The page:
GSA Annual Meeting in Phoenix, Arizona, USA - 2019

Paper No. 301-11
Presentation Time: 4:35 PM


WIITABLAKE, Leah M., Engineering and Science Education, Clemson University, 105 Sikes Hall, Clemson, SC 29634, LAZAR, Kelly Best, Engineering and Science Education, Clemson University, Clemson, SC 29634 and MOYSEY, Stephen M., Geological Sciences, East Carolina University, 101 Graham Building, Greenville, NC 27858

Designing an effective geoscience virtual reality (VR) experience requires a thoughtful balance of learning objectives (LOs), student engagement, and opportunity to practice geoscience skills. Three considerations for designing such an educational VR experience should be interactivity (degree of engagement within the environment), accessibility (degree to which an individual has the opportunity to participate), and presence (individual’s connection within a virtual environment [VE]). Development should first define LOs that reflect course objectives (Step 1) and then choose an appropriate VR modality that balances interactivity required by the LOs with accessibility (Step 2). Virtual actions and formative assessment within the VE should directly address the LOs (Step 3). Careful selection of assets, construction of a compelling narrative, and the path(s) through the VE should be prioritized to maximize presence (Step 4). A successful VR design should also consider four outcome variables: affect, cognition, development of professional skills, and inquiry.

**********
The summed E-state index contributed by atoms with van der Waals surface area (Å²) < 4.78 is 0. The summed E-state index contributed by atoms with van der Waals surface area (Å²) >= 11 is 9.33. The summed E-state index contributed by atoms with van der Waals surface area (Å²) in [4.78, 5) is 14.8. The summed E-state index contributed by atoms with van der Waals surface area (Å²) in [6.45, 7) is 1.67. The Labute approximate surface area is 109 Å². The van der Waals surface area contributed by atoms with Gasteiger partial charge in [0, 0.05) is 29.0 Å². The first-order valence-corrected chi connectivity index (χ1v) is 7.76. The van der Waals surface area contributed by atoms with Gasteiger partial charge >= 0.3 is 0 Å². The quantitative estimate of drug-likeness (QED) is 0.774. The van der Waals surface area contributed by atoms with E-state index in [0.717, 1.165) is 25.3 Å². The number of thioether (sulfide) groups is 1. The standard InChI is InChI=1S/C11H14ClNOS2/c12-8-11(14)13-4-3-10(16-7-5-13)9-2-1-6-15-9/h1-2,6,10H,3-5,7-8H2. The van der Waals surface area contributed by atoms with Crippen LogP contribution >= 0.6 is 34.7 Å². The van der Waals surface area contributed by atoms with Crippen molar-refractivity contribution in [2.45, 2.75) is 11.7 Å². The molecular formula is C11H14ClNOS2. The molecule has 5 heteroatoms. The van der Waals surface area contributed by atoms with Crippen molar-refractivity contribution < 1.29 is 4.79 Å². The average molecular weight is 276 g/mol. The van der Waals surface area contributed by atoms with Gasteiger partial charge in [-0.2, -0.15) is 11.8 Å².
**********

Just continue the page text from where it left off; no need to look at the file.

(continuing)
While there are many types of VR experiences, we describe here design choices for creating a low-barrier to entry VR activity using a sequence of 360-degree photospheres powered by a smartphone and experienced through a low-cost headset. An inquiry-based learning model was used to introduce participants to a problem and allow them the freedom to investigate the VE in a non-linear pathway composed of several quests. The overarching theme of the experience asked participants to investigate why sea turtles were disappearing from a local island. Sea turtles act as an engaging mechanism to convey current issues in the world while also developing content knowledge (e.g., relative dating, sediment deposition) and practicing geoscience skills (e.g., interpreting graphs, developing hypotheses using data representing long time scales). Each quest asks participants to collect data to investigate a particular issue impacting sea turtles today (e.g., plastic pollution) that also reflects global twenty-first century challenges. Trials comparing this activity to a parallel experience on the HTC Vive (built with Unity) hope to investigate the interplay of interactivity, accessibility, and presence and their impact on the four VE outcome variables.